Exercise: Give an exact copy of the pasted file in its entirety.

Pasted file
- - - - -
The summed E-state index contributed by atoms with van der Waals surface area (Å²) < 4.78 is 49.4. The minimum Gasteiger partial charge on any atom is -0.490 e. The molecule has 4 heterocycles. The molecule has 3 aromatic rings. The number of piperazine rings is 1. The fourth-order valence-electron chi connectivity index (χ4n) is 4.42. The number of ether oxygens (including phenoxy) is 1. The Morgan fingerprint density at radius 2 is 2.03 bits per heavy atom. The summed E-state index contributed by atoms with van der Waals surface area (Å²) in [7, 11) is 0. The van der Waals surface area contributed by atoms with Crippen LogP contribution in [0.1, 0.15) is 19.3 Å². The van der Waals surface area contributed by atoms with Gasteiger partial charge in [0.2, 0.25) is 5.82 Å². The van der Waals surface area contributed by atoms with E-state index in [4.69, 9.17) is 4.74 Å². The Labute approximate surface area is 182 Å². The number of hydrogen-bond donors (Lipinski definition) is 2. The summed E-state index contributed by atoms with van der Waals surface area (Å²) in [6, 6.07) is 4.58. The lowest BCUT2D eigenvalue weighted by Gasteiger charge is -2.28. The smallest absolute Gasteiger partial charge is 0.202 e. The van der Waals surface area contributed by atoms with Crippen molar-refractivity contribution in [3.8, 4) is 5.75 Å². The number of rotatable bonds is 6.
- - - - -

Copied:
The summed E-state index contributed by atoms with van der Waals surface area (Å²) < 4.78 is 49.4. The minimum Gasteiger partial charge on any atom is -0.490 e. The molecule has 4 heterocycles. The molecule has 3 aromatic rings. The number of piperazine rings is 1. The fourth-order valence-electron chi connectivity index (χ4n) is 4.42. The number of ether oxygens (including phenoxy) is 1. The Morgan fingerprint density at radius 2 is 2.03 bits per heavy atom. The summed E-state index contributed by atoms with van der Waals surface area (Å²) in [7, 11) is 0. The van der Waals surface area contributed by atoms with Crippen LogP contribution in [0.1, 0.15) is 19.3 Å². The van der Waals surface area contributed by atoms with Gasteiger partial charge in [0.2, 0.25) is 5.82 Å². The van der Waals surface area contributed by atoms with E-state index in [4.69, 9.17) is 4.74 Å². The Labute approximate surface area is 182 Å². The number of hydrogen-bond donors (Lipinski definition) is 2. The summed E-state index contributed by atoms with van der Waals surface area (Å²) in [6, 6.07) is 4.58. The lowest BCUT2D eigenvalue weighted by Gasteiger charge is -2.28. The smallest absolute Gasteiger partial charge is 0.202 e. The van der Waals surface area contributed by atoms with Crippen molar-refractivity contribution in [3.8, 4) is 5.75 Å². The number of rotatable bonds is 6.